An overwhelming sense of sadness fell across Melbourne on Thursday night as the friends of three teenagers killed in an overcrowded car sought comfort in one another.
The Salvation Army fears this sadness may morph into anger and a possible repeat of the tragedy that happened on Pascoe Vale Road, Coolaroo just before midnight on Wednesday.
Fairfax understands three of the teenagers in the crash had been in and out of state government care and the juvenile justice system.
There have been calls for more campaigns to warn young people about the dangers of drink-driving, speeding and high-risk behaviour.
But the Salvation Army's Major Brendan Nottle said such campaigns would fall on deaf ears among a group of children who feel disconnected from our community.
"These kids are at a rebellious stage in their lives. I'm not necessarily talking about these kids [in the Coolaroo crash] ... but we have to be careful of knee-jerk reactions that address the symptoms and not the cause," Major Nottle said.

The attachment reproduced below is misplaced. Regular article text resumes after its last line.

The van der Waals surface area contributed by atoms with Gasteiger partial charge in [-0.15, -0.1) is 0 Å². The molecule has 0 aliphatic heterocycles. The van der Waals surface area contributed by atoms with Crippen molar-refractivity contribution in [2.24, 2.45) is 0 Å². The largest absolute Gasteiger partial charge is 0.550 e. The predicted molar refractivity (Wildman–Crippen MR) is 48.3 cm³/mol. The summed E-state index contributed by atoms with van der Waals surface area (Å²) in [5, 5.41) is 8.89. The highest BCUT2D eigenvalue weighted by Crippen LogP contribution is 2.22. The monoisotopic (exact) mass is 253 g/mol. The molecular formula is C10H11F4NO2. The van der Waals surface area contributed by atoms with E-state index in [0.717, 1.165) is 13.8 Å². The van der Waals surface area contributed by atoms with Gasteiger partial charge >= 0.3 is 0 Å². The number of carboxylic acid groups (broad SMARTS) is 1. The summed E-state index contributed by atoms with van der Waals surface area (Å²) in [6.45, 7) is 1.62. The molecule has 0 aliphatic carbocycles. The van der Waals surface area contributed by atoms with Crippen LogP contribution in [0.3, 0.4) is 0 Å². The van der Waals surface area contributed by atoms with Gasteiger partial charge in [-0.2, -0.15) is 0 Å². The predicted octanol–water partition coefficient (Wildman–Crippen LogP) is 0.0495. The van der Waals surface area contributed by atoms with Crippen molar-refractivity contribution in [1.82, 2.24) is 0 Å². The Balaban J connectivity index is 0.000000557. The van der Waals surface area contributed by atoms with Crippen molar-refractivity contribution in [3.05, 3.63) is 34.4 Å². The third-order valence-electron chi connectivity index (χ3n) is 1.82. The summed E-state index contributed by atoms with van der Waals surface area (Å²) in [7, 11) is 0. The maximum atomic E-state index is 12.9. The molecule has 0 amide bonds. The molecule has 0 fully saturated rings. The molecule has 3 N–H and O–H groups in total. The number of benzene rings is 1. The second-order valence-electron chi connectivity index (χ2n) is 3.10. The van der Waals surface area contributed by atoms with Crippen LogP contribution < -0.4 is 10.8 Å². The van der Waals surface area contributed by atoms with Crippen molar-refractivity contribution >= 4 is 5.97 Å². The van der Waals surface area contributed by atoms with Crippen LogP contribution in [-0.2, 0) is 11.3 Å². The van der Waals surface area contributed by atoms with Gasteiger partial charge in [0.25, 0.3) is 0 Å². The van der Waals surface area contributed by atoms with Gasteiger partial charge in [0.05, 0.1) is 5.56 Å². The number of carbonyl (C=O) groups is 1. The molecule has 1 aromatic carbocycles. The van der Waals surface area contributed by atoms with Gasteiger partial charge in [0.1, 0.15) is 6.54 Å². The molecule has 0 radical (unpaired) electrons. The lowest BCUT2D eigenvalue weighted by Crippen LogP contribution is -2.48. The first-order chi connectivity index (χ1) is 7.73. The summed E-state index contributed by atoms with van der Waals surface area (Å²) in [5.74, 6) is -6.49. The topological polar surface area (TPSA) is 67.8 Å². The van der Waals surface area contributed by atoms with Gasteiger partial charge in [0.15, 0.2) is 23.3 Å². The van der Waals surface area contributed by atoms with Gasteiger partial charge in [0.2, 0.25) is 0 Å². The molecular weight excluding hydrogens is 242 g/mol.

"There was a campaign targeted at kids that said how should I prepare for your funeral. That doesn't connect with them.
"We need to lock these kids into meaningful activities so the don't feel locked out."
Major Nottle said successive governments had cut funding for drop-in centres, calling them "drop out" centres.
But he said with time and effort that was not the case.
"We need to make sure youth workers are around to connect with these kids and are not coming in and out of kids' lives.
"For a whole range of reasons these kids find it difficult to trust adults and it takes a long time to build that trust and make a difference.
"There should be centres or programs not just in Melbourne but right across Victoria for children to engage in interesting activities so they feel like they belong and are accepted for who there are."
Major Nottle said the Salvation spent most of Thursday night visiting teenagers who had congregated in various locations in Melbourne. Earlier that day 45 young people, who were friends of the car crash victims, had gathered on the steps of Flinders Street Station.
"There was an immense sadness but our fear now is that will turn into anger."